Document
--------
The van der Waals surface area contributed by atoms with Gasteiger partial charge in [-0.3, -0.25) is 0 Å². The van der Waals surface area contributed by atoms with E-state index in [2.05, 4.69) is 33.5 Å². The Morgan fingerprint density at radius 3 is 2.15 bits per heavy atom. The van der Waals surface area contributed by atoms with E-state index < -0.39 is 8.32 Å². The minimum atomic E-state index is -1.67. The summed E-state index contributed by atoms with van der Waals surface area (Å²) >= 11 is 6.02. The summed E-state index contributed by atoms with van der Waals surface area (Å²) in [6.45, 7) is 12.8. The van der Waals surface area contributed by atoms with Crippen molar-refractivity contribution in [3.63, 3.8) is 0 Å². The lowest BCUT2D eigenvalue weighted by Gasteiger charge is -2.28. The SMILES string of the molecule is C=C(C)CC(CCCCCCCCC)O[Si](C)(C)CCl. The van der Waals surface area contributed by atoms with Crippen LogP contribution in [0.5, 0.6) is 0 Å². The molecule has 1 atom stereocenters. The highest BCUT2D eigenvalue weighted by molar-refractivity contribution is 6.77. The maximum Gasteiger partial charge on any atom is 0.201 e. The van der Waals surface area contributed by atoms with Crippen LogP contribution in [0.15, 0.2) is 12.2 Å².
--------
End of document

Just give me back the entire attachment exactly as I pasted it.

The van der Waals surface area contributed by atoms with Gasteiger partial charge in [-0.3, -0.25) is 0 Å². The van der Waals surface area contributed by atoms with E-state index in [2.05, 4.69) is 33.5 Å². The Morgan fingerprint density at radius 3 is 2.15 bits per heavy atom. The van der Waals surface area contributed by atoms with E-state index < -0.39 is 8.32 Å². The minimum atomic E-state index is -1.67. The summed E-state index contributed by atoms with van der Waals surface area (Å²) >= 11 is 6.02. The summed E-state index contributed by atoms with van der Waals surface area (Å²) in [6.45, 7) is 12.8. The van der Waals surface area contributed by atoms with Crippen molar-refractivity contribution in [3.63, 3.8) is 0 Å². The lowest BCUT2D eigenvalue weighted by Gasteiger charge is -2.28. The SMILES string of the molecule is C=C(C)CC(CCCCCCCCC)O[Si](C)(C)CCl. The van der Waals surface area contributed by atoms with Crippen LogP contribution in [0.5, 0.6) is 0 Å². The molecule has 1 atom stereocenters. The highest BCUT2D eigenvalue weighted by molar-refractivity contribution is 6.77. The maximum Gasteiger partial charge on any atom is 0.201 e. The van der Waals surface area contributed by atoms with Crippen LogP contribution in [0.15, 0.2) is 12.2 Å².